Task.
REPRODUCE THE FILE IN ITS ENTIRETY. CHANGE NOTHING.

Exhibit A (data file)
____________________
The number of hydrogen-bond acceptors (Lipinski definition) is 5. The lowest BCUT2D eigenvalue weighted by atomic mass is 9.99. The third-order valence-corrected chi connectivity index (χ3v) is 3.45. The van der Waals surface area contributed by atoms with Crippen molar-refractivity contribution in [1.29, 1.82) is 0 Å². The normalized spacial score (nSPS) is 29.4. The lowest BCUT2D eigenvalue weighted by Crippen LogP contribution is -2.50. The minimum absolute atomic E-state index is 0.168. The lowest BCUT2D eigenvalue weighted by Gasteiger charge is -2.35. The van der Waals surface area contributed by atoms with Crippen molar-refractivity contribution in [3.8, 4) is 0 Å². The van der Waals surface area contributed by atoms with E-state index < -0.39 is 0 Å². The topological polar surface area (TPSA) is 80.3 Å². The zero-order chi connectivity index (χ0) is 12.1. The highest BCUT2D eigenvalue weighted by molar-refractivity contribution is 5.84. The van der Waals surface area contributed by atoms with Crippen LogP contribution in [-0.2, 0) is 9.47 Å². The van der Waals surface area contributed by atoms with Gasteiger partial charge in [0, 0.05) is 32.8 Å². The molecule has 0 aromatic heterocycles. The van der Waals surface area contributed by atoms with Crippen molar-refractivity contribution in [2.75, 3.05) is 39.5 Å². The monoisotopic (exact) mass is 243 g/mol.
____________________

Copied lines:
The number of hydrogen-bond acceptors (Lipinski definition) is 5. The lowest BCUT2D eigenvalue weighted by atomic mass is 9.99. The third-order valence-corrected chi connectivity index (χ3v) is 3.45. The van der Waals surface area contributed by atoms with Crippen molar-refractivity contribution in [1.29, 1.82) is 0 Å². The normalized spacial score (nSPS) is 29.4. The lowest BCUT2D eigenvalue weighted by Crippen LogP contribution is -2.50. The minimum absolute atomic E-state index is 0.168. The lowest BCUT2D eigenvalue weighted by Gasteiger charge is -2.35. The van der Waals surface area contributed by atoms with Crippen molar-refractivity contribution in [3.8, 4) is 0 Å². The van der Waals surface area contributed by atoms with E-state index < -0.39 is 0 Å². The topological polar surface area (TPSA) is 80.3 Å². The zero-order chi connectivity index (χ0) is 12.1. The highest BCUT2D eigenvalue weighted by molar-refractivity contribution is 5.84. The van der Waals surface area contributed by atoms with Crippen LogP contribution in [-0.2, 0) is 9.47 Å². The van der Waals surface area contributed by atoms with Gasteiger partial charge in [0, 0.05) is 32.8 Å². The molecule has 0 aromatic heterocycles. The van der Waals surface area contributed by atoms with Crippen molar-refractivity contribution in [2.75, 3.05) is 39.5 Å². The monoisotopic (exact) mass is 243 g/mol.